Flynn retires from Becker SWCD
For 35½ years, Ginger Flynn’s friendly face has greeted visitors to the Becker County Soil & Water Conservation District/Natural Resource Conservation Service (SWCD/NRCS) office in Detroit Lakes.
But after Friday, March 22, Ginger will be joining her husband Tom in retirement.
“I just think it’s time to do something else,” she says. “I’ve enjoyed this job, but it’s time to try other things.”
Friends, family, clients and colleagues who would like to wish Ginger well are invited to attend an open house reception in her honor on Wednesday, March 20, in the SWCD office, from 1:30 to 4 p.m.
Though not quite comfortable with the attention that her decision to retire has caused, Ginger says it’s the interaction with people at the SWCD office that she’ll miss most.
“I’ll miss my work colleagues, the (SWCD) board of supervisors and all the landowners — I’ve really gotten to know them over the years,” she says.
Some of those relationships have spanned more than 30 years: District Administrator Brad Grant has been with the SWCD office for Flynn’s entire tenure, while District Technician Dean Hendrickson started there about a year after she did.
“I’m very proud to have worked for the Becker SWCD,” Ginger says. “Both professionally, and personally, I’ve grown because of it.”
Though she was born in Mankato, and spent some of her earliest years in the Waterville-Elysian area, Ginger moved with her family to a farm in Westbury when she was 6 years old.
“I went to Detroit Lakes schools, and graduated from here,” she says.
Her first job out of high school was with the Agricultural Stabilization and Conservation Service (now Farm Service Agency) in Detroit Lakes.
Aside from a brief stint in Watertown, S.D., when her husband’s job with Tomlinson Lumber led them there, she has lived in Detroit Lakes ever since.
“We moved back in 1977,” Ginger says, “and that’s when I started here as a district administrative assistant.”
Over the years, her job has evolved considerably.
“I mainly do the financial reports, the accounting and the payroll,” Ginger says, “but I get thrown into a lot of other things — greeter, receptionist, scheduling…”
Some of those other things have also included overseeing the Junior and Senior Envirothon programs, scheduling the annual 5th Grade Conservation Tour at the Ike Fischer farm in rural Frazee, and preparing state and federal reports on the various programs for SWCD and NRCS (Natural Resource Conservation Service, which is based in the same office).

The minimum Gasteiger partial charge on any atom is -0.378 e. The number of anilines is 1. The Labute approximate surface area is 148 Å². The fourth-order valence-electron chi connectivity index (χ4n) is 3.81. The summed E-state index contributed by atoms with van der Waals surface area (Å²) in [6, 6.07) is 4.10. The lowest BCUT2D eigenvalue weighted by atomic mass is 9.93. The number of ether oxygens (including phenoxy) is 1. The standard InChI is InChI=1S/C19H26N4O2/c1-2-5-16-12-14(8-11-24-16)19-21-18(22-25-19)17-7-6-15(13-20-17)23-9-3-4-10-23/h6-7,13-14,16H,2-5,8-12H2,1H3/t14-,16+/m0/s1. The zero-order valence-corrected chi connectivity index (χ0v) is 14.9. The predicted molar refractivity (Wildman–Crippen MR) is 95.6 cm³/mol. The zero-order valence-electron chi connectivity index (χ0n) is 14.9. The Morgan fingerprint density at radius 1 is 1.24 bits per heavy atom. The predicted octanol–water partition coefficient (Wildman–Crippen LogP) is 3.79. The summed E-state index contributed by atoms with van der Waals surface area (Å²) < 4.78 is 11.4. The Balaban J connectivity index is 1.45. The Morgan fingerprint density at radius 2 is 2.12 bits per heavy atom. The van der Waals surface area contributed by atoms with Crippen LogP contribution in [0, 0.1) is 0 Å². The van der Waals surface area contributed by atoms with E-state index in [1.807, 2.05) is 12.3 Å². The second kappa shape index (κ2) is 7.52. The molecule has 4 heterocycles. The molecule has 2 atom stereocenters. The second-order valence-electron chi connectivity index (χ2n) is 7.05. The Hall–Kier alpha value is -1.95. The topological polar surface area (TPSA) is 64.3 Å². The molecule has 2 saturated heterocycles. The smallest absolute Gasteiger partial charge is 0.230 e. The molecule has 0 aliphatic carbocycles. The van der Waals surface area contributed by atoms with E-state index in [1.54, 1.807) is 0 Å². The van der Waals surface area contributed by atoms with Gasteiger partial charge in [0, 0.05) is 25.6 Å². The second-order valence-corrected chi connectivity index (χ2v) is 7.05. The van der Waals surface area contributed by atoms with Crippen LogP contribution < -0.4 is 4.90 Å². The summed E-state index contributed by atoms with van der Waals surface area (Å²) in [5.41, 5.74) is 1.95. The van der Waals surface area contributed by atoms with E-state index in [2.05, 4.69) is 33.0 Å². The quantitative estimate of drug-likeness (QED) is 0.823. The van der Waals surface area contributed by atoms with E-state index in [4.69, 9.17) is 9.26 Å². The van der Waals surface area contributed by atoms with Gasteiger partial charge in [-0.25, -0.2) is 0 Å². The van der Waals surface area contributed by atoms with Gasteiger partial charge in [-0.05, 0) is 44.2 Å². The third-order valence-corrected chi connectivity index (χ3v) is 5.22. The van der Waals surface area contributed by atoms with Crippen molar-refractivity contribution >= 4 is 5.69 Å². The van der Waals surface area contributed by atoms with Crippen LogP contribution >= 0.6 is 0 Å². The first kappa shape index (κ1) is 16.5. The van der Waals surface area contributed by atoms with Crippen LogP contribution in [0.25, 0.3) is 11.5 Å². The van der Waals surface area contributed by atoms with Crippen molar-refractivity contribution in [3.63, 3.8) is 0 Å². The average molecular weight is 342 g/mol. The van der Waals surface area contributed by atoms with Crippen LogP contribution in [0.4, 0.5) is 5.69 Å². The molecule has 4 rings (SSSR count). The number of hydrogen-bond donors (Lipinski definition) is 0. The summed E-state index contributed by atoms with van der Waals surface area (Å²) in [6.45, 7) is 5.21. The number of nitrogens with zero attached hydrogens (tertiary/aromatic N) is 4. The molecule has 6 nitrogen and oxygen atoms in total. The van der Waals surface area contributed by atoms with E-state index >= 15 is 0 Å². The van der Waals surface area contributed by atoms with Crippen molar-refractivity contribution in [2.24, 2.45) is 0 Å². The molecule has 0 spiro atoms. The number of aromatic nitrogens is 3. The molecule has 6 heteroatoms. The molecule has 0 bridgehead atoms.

“We’ve secured a lot of grants, and I have to track those,” she says.
When she started with the SWCD, Gingers says, she mainly worked with farmers, but since then the district has expanded its programs to extend to lakeshore and other landowners as well.
“We’re busy all the time now,” she says. “There’s never a dull moment.”
Ginger has also seen a lot of technology changes over the years.
“When I started we had an electric typewriter and a copy machine that did one sheet at a time,” she says. “For our newsletter, we used a mimeograph machine, and an addresso-graph machine for the envelopes.”
She was the first one in their office to get a computer, back in the 1980s; today, pretty much all their work is done on computer.
Their office also serves as a training site for future NRCS district conservationists — in fact, Ginger says, the person who currently has that position in Detroit Lakes, Ed Musielewicz, “was one of our trainees 25 years ago.”
“We’ve had 19 trainees over the last 35 years,” she adds.
The SWCD/NRCS office has also expanded its staff, from just four people when Ginger started work there, to its current contingent of 10.
Though she’s looking forward to retirement, Flynn says, she knows it will be an adjustment.
“I’m a person that’s kind of active — I have a hard time just sitting,” she says. “I’ll miss the people a lot — but the deadlines, I probably won’t.”
Though she will soon have a lot more free time on her hands, Ginger says, she plans to keep busy working on her flower gardens and yard — “we have an acre and a half, so it’s time consuming.”
“I’m also planning on doing some volunteering.”
Ginger is involved with two local organizations, the Essentia Health-Oak Crossing Family Council, where she serves as secretary, and the Catholic United Financial-Holy Rosary Council, where she serves as treasurer.
The former is an organization dedicated to improving the lives of Oak Crossing residents, while the latter helps fund various youth programs at Holy Rosary Church.
“They’ve already talked to me about doing some more volunteering at Oak Crossing,” Ginger says. “I’d also like to do some traveling.”
And then, of course, there are her sons, Kevin and Scott, and their families.
“I have four grandchildren — I’d like to spend some more time with them.”
In other words, she won’t have much time for sitting still.
Follow Detroit Lakes Newspapers reporter Vicki Gerdes on Twitter at @VickiLGerdes.